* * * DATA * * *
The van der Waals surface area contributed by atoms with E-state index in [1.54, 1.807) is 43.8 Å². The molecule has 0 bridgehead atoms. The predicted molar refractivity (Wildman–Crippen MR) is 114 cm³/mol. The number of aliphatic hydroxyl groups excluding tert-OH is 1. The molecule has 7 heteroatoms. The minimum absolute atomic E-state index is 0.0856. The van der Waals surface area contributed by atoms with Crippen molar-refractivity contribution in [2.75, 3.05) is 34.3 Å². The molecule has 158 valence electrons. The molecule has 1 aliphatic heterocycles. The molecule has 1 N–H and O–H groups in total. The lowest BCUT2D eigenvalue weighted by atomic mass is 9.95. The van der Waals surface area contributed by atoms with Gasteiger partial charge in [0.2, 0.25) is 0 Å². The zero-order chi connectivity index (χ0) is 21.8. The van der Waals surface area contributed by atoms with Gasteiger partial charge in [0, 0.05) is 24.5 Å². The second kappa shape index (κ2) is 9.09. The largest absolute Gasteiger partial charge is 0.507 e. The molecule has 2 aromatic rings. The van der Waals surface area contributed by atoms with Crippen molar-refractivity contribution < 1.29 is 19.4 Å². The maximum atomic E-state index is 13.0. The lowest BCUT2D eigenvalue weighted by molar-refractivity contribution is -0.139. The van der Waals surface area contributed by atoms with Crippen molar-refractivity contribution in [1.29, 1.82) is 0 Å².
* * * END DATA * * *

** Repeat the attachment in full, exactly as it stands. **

The van der Waals surface area contributed by atoms with E-state index in [1.54, 1.807) is 43.8 Å². The molecule has 0 bridgehead atoms. The predicted molar refractivity (Wildman–Crippen MR) is 114 cm³/mol. The number of aliphatic hydroxyl groups excluding tert-OH is 1. The molecule has 7 heteroatoms. The minimum absolute atomic E-state index is 0.0856. The van der Waals surface area contributed by atoms with Crippen molar-refractivity contribution in [2.75, 3.05) is 34.3 Å². The molecule has 158 valence electrons. The molecule has 1 aliphatic heterocycles. The molecule has 1 N–H and O–H groups in total. The lowest BCUT2D eigenvalue weighted by atomic mass is 9.95. The van der Waals surface area contributed by atoms with Gasteiger partial charge in [0.2, 0.25) is 0 Å². The zero-order chi connectivity index (χ0) is 21.8. The van der Waals surface area contributed by atoms with Gasteiger partial charge in [0, 0.05) is 24.5 Å². The second kappa shape index (κ2) is 9.09. The largest absolute Gasteiger partial charge is 0.507 e. The molecule has 2 aromatic rings. The van der Waals surface area contributed by atoms with Crippen molar-refractivity contribution < 1.29 is 19.4 Å². The maximum atomic E-state index is 13.0. The lowest BCUT2D eigenvalue weighted by molar-refractivity contribution is -0.139. The van der Waals surface area contributed by atoms with Crippen molar-refractivity contribution in [1.29, 1.82) is 0 Å².